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The History of Petersburg, Alaska


A Guide to Petersburg, Alaska

    Petersburg is located on the north end of Mitkof Island, where the Wrangell Narrows meet Frederick Sound. It lies midway between Juneau and Ketchikan, about 120 miles from either community. It lies at approximately 56 48' N Latitude, 132 58' W Longitude (Sec. 27, T058S, R079E, Copper River Meridian). The community is located in the Petersburg Recording District. The area encompasses 43 sq. miles of land and 5 sq. miles of water.

    Tlingit Indians from Kake utilized the north end of Mitkof Island as a summer fish camp. Some reportedly began living year-round at the site, including John Lot. Petersburg was named after Peter Buschmann, a Norwegian immigrant and a pioneer in the cannery business, who arrived in the late 1890s. He built the Icy Strait Packing Company cannery, a sawmill, and a dock by 1900. His family's homesteads grew into this community, populated largely by people of Scandinavian origin. By 1920, 600 people lived in Petersburg year-round. During this time, fresh salmon and halibut were packed in glacier ice for shipment. Alaska's first shrimp processor, Alaska Glacier Seafoods, was founded in 1916. A cold storage plant was built in 1926. The cannery has operated continuously, and is now known as Petersburg Fisheries, a subsidiary of Icicle Seafoods, Inc. Across the narrows is the town of Kupreanof, which was once busy with fur farms, a boat repair yard and a sawmill. Petersburg has developed into one of Alaska's major fishing communities.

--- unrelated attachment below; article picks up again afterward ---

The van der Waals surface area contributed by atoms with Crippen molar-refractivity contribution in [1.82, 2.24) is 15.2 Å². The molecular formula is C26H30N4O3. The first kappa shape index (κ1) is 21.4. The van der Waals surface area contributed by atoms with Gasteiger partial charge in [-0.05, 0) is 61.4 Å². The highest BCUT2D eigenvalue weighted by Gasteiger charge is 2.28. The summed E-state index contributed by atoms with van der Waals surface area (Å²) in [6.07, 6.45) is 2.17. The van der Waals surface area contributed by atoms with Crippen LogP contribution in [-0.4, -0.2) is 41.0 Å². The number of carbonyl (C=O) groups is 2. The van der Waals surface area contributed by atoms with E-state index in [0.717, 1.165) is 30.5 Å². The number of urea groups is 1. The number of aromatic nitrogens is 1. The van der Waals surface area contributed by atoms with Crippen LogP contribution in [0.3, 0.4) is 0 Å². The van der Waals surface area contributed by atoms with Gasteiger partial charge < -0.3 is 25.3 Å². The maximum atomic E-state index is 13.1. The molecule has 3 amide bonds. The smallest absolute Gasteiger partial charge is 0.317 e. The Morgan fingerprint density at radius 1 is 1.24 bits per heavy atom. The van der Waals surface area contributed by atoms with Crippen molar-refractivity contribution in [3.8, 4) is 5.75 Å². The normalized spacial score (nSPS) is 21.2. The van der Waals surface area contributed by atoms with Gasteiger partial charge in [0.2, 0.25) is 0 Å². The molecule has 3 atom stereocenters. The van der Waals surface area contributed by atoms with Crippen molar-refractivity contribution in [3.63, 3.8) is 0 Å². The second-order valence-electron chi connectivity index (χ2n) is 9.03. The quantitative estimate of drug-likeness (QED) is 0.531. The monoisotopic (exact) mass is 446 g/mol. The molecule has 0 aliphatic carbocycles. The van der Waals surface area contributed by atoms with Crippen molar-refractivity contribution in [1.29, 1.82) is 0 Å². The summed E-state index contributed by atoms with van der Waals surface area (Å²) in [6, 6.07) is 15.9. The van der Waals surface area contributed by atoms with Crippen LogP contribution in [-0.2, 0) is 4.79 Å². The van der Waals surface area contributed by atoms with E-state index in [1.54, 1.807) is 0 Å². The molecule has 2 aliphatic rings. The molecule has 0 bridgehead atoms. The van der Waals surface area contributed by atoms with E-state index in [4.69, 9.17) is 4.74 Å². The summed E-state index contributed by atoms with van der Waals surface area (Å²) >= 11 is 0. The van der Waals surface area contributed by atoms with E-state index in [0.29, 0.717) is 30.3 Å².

Alaska DCCED Community Database Online

History and map graphic used with permission from the Alaska Department of Community and Economic Development